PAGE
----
According to a 2018 report by EdChoice, a nonprofit organization founded by Nobel prize‐winning economist Milton Friedman and his wife, Rose, to support education choice efforts, Florida’s ESA program, known as the Gardiner Scholarship, has provided families of children with special needs access to education resources beyond schooling. Researchers Lindsey Burke and Jason Bedrick discovered that many of these ESA recipients were avoiding brick‐and‐mortar schooling altogether and using the ESA funds to fully customize their child’s learning. Other recipients used the money for a blend of schooling and supplemental resources, while still others used the ESA like a voucher to pay for private school tuition.15 According to Burke and Bedrick, it’s difficult to know for sure if the Florida ESA families who customized their child’s education without schooling were registered homeschoolers, but it’s quite likely that if students weren’t attending a school, they were being homeschooled. Bedrick says some of the ESA families could have been registered with the Florida Virtual School, a leader in online K–12 learning, but he explains in an interview: “I expect that most of the students in that category would be registered as being home educated.”16 ESAs could be supporting more homeschooling families in customizing their child’s education.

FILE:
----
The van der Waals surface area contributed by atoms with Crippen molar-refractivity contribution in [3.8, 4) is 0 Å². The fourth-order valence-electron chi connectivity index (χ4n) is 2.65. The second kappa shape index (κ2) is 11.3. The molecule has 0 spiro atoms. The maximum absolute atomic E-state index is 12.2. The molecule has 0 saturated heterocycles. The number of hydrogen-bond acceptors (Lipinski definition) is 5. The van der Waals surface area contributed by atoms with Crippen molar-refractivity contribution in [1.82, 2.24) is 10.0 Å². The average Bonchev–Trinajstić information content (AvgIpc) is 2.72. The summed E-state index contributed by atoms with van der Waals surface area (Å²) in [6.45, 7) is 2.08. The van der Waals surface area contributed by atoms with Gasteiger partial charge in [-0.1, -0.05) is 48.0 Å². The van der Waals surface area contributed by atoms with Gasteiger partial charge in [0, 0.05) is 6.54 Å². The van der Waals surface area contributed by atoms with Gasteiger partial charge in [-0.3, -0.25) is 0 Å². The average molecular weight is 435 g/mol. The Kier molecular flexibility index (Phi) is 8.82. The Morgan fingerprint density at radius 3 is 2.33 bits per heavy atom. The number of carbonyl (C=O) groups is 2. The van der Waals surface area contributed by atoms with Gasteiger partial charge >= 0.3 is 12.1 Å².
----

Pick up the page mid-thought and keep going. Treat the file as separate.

Education choice programs could be encouraging more families to choose homeschooling by offering funding to those who want or need it. They also could be prompting more homeschool resource centers to form, such as BigFish Learning Center, a self‐directed learning community in Dover, New Hampshire, where some attendees take advantage of the state’s tax‐credit scholarship program to help defray enrollment expenses. New Hampshire’s tax‐credit scholarship program, which allows businesses or individuals to receive a tax credit when they donate to a scholarship‐granting nonprofit organization, is currently the country’s only tax‐credit scholarship program open to homeschoolers, who can use scholarship funds for a variety of approved education expenses if they meet income eligibility requirements.